33 CFR 329.9 - Time at which commerce exists or determination is made.
(a) Past use. A waterbody which was navigable in its natural or improved state, or which was susceptible of reasonable improvement (as discussed in § 329.8(b) of this part) retains its character as “navigable in law” even though it is not presently used for commerce, or is presently incapable of such use because of changed conditions or the presence of obstructions. Nor does absence of use because of changed economic conditions affect the legal character of the waterbody. Once having attained the character of “navigable in law,” the Federal authority remains in existence, and cannot be abandoned by administrative officers or court action. Nor is mere inattention or ambiguous action by Congress an abandonment of Federal control. However, express statutory declarations by Congress that described portions of a waterbody are non-navigable, or have been abandoned, are binding upon the Department of the Army. Each statute must be carefully examined, since Congress often reserves the power to amend the Act, or assigns special duties of supervision and control to the Secretary of the Army or Chief of Engineers.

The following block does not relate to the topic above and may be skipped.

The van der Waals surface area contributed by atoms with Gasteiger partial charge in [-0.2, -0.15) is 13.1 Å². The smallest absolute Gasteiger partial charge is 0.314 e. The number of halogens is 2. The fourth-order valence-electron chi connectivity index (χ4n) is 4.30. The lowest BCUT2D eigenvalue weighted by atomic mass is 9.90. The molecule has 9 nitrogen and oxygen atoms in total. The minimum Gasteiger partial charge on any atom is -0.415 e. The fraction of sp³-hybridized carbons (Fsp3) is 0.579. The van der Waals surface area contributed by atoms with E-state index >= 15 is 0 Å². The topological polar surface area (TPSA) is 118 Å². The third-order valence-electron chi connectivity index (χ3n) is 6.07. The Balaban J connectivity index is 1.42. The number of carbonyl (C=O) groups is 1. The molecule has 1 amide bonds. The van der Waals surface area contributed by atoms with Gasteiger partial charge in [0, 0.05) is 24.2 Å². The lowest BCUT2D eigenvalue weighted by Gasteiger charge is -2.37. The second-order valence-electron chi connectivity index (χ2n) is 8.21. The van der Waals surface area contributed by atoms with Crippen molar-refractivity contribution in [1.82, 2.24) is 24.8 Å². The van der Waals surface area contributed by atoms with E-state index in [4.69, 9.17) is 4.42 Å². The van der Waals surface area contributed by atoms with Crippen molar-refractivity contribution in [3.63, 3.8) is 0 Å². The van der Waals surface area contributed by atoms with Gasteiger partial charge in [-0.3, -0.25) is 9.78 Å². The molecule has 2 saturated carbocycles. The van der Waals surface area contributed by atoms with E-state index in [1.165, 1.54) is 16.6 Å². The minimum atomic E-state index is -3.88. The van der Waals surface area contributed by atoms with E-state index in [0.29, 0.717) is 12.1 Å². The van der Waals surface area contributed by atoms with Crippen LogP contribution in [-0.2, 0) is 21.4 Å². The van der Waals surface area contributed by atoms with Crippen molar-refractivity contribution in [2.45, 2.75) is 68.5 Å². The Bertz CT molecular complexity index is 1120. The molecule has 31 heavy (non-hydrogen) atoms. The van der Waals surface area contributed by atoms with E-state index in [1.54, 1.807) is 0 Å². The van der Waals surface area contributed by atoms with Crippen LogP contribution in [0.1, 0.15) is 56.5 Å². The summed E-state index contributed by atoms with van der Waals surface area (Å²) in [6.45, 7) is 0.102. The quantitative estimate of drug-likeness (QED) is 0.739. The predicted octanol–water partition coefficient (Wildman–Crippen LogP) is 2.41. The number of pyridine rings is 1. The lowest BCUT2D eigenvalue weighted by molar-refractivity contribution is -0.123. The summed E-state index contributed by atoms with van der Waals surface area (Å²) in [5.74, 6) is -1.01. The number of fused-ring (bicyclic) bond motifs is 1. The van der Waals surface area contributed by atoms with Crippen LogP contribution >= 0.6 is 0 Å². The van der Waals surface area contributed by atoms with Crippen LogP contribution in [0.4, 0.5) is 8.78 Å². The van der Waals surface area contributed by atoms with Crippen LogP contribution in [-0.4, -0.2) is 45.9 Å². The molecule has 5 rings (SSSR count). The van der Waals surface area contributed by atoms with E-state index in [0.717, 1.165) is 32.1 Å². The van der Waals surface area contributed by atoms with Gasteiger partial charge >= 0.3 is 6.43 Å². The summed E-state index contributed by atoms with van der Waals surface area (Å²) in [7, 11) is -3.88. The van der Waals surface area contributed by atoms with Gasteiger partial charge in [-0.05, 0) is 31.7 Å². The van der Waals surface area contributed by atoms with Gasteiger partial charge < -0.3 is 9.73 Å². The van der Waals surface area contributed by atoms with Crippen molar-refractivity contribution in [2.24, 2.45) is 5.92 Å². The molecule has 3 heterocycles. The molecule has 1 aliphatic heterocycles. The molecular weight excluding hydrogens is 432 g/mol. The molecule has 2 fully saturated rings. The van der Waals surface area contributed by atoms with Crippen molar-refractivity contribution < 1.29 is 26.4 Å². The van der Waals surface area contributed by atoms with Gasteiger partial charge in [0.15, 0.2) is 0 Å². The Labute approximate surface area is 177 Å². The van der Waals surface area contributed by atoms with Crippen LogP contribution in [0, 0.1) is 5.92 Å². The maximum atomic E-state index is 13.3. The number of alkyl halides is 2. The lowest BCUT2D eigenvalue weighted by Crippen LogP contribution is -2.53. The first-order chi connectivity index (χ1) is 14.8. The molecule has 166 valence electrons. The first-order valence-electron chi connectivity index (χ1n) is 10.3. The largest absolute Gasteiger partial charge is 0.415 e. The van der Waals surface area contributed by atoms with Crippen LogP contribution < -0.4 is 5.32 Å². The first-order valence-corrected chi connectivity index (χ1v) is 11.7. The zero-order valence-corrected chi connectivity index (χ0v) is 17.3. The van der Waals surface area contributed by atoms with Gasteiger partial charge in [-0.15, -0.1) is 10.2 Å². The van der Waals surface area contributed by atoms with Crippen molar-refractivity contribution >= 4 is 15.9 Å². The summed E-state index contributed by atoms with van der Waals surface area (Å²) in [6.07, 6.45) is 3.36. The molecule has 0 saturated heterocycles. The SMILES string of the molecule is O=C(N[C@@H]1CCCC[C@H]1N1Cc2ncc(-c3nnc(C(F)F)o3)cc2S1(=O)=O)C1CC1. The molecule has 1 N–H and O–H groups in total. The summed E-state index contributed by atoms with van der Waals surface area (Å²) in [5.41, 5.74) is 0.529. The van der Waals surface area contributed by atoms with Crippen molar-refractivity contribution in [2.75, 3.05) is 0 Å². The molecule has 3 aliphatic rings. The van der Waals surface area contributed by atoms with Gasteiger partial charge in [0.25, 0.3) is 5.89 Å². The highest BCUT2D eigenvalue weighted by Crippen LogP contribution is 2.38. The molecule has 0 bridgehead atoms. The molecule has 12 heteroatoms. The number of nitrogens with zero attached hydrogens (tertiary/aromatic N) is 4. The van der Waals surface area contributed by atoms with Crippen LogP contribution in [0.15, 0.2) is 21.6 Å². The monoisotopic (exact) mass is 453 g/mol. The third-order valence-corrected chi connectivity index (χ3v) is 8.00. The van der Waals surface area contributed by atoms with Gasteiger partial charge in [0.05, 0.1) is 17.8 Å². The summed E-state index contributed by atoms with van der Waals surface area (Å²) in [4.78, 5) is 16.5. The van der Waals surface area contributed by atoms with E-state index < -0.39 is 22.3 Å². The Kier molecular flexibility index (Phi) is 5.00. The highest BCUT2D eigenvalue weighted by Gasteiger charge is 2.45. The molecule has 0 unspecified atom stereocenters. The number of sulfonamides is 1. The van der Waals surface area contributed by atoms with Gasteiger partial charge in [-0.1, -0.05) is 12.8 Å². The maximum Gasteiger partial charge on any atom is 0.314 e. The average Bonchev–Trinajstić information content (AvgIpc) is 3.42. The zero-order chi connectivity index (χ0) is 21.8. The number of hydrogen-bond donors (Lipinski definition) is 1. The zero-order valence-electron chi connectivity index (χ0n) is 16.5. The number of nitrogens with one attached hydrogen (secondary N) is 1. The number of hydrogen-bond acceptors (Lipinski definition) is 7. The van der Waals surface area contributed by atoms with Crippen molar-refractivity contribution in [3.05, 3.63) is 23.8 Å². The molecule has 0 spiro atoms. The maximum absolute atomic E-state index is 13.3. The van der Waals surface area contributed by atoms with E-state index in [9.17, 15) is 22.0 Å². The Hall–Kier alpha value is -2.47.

(b) Future or potential use. Navigability may also be found in a waterbody's susceptibility for use in its ordinary condition or by reasonable improvement to transport interstate commerce. This may be either in its natural or improved condition, and may thus be existent although there has been no actual use to date. Non-use in the past therefore does not prevent recognition of the potential for future use.